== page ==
Friday after the Second Sunday after Easter.

On Our Lord’s Appearance after His Resurrection to the Disciples in Galilee.


My God, I firmly believe that Thou art here present. I acknowledge that on account of my many sins I am utterly unworthy to appear before Thy sacred countenance. Yet, confiding in Thy infinite goodness and mercy, I venture to address Thee, to call upon Thy holy name, and meditate upon Thy commandments, in order that I may acquire a better knowledge of Thy holy will, and accomplish it with more fidelity. Wherefore enlighten my understanding that I may perceive what I ought to do or leave undone for the promotion of Thy glory and my own salvation; at the same time excite my will, that I may repent with my whole heart of my past sins, and resolve for the future to do all that Thou requirest of me. Grant me above all to know Jesus, my divine Teacher and Guide, more clearly, that I may love Him more dearly, and consequently labor, struggle and suffer with greater generosity and self-sacrifice in imitation of His example. Holy Mary, Mother of God and my Mother, show Jesus to me now, and let me study thy divine Son to the salvation of my soul. Holy Guardian Angel, keep far from me all distracting thoughts; my patron saint, come to my assistance. Amen.

On Our Lord’s Appearance after His Resurrection to the Disciples in Galilee.

Picture to yourself, my soul, how five hundred disciples left Jerusalem and repaired to Galilee, because, as the angels announced at the sepulchre,  Jesus would show Himself there to His disciples. Imagine the different frames of mind of these disciples; some went animated by holy longing; others still doubted; others again wended their way thither with sentiments of hopeful joy. This journey to Galilee to behold the risen Saviour was the first Christian pilgrimage.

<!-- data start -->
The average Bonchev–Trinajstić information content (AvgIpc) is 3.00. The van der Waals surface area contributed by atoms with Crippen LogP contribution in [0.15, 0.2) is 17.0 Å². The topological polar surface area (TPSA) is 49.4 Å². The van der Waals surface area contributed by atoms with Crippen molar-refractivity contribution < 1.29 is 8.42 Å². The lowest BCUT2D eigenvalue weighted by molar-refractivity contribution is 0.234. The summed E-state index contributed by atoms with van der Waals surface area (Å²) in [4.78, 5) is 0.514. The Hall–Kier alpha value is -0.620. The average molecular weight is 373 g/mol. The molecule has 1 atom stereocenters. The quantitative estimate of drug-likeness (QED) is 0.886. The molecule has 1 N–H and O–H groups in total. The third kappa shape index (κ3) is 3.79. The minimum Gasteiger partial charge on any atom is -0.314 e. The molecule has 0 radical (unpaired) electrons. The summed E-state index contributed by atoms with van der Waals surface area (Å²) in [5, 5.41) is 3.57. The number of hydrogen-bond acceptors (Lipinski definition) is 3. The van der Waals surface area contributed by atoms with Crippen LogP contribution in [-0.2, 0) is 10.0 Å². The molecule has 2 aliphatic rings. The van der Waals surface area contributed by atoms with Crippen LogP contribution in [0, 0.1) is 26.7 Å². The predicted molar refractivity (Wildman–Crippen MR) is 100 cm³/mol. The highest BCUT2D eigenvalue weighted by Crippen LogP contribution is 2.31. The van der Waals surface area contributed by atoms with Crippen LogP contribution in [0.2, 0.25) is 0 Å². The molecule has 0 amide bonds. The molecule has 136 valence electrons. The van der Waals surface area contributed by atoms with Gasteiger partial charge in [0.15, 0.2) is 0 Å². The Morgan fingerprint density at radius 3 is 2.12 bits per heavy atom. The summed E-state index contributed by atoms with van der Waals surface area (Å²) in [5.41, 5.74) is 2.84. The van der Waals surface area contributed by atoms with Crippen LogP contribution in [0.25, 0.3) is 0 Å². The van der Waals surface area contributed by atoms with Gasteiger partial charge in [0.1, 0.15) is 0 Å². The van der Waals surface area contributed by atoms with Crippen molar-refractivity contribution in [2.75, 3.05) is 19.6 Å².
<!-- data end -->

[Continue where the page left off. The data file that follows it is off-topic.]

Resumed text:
1st. Consider that of all Christ’s appearances after His resurrection this was the one most calculated to confirm the faith of the disciples. Our Lord told them beforehand, at the Last Supper, that He would appear to them again in Galilee; the angels also at the sepulcher sent a message to the apostles by the women, reminding them of their Master’s promise to that effect. Now, when our Lord actually fulfilled that promise, when He presented Himself to His disciples and thus verified His own prediction, must not that have been the means of confirming the belief of the disciples in their Lord and most powerfully strengthening their faith in His predictions? Yes, His utterances are true, His promises sure. Heaven and earth shall sooner pass away than a single word from His lips remain unfulfilled. This is indeed a consoling truth for you, who, relying on His glorious promises, have left all to follow Him. Here are five hundred witnesses at once who bear you testimony that your trust is not misplaced.

2d. Consider the ardor manifested by the apostles. Although they had repeatedly seen the Lord, although He had appeared to them in the upper room in Jerusalem and also at the lake of Genesareth, yet they did not shrink from undertaking the journey to Galilee, and resolutely climbed the steep mountain, heedless of fatigue, in order to see Jesus once more. And yet, my soul, how easily you are satisfied. If God of His charity stoops to your lowly estate, if He vouchsafes to come to you, then you are well pleased; but you are far too great a lover of your own ease to go to Him, to rise up above your ordinary, your every-day practices of devotion and ascend the mount of greater perfection for the sake of beholding Him more closely. You desire the divine consolations, the divine visitations, but you will not on this account move hand or foot, put yourself to any inconvenience. No, my soul, imitate the apostles, and constantly remember that those are truly Christ’s disciples and this applies pre-eminently to Priests and Religious who do not await His coming in the cenaculum, but who go out into Galilee, who climb the mountain for the sake of beholding their risen Lord; we mean those who spare no effort or exertion and strive solely after perfection.